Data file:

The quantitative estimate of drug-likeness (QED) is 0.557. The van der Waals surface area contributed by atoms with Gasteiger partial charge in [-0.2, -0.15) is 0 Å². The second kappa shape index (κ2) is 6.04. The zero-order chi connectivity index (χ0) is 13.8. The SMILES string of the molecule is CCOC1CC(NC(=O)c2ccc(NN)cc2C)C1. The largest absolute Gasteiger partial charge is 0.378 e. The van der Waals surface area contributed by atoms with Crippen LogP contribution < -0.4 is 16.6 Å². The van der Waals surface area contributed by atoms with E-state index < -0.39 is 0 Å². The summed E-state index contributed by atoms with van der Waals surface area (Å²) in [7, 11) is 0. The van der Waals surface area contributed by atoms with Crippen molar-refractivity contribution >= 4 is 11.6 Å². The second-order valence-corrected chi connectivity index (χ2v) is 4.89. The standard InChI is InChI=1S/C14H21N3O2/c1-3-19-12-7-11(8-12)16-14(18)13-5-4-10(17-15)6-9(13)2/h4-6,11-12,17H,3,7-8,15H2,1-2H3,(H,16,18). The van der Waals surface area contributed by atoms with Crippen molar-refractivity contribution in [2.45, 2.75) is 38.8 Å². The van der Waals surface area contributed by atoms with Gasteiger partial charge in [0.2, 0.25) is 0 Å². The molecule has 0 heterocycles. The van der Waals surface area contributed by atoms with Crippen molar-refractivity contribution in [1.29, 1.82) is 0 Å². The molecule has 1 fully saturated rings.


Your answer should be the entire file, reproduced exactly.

The quantitative estimate of drug-likeness (QED) is 0.557. The van der Waals surface area contributed by atoms with Gasteiger partial charge in [-0.2, -0.15) is 0 Å². The second kappa shape index (κ2) is 6.04. The zero-order chi connectivity index (χ0) is 13.8. The SMILES string of the molecule is CCOC1CC(NC(=O)c2ccc(NN)cc2C)C1. The largest absolute Gasteiger partial charge is 0.378 e. The van der Waals surface area contributed by atoms with Crippen LogP contribution < -0.4 is 16.6 Å². The van der Waals surface area contributed by atoms with E-state index < -0.39 is 0 Å². The summed E-state index contributed by atoms with van der Waals surface area (Å²) in [7, 11) is 0. The van der Waals surface area contributed by atoms with Crippen molar-refractivity contribution >= 4 is 11.6 Å². The second-order valence-corrected chi connectivity index (χ2v) is 4.89. The standard InChI is InChI=1S/C14H21N3O2/c1-3-19-12-7-11(8-12)16-14(18)13-5-4-10(17-15)6-9(13)2/h4-6,11-12,17H,3,7-8,15H2,1-2H3,(H,16,18). The van der Waals surface area contributed by atoms with Crippen molar-refractivity contribution in [2.45, 2.75) is 38.8 Å². The van der Waals surface area contributed by atoms with Gasteiger partial charge in [0.2, 0.25) is 0 Å². The molecule has 0 heterocycles. The van der Waals surface area contributed by atoms with Crippen molar-refractivity contribution in [1.29, 1.82) is 0 Å². The molecule has 1 fully saturated rings.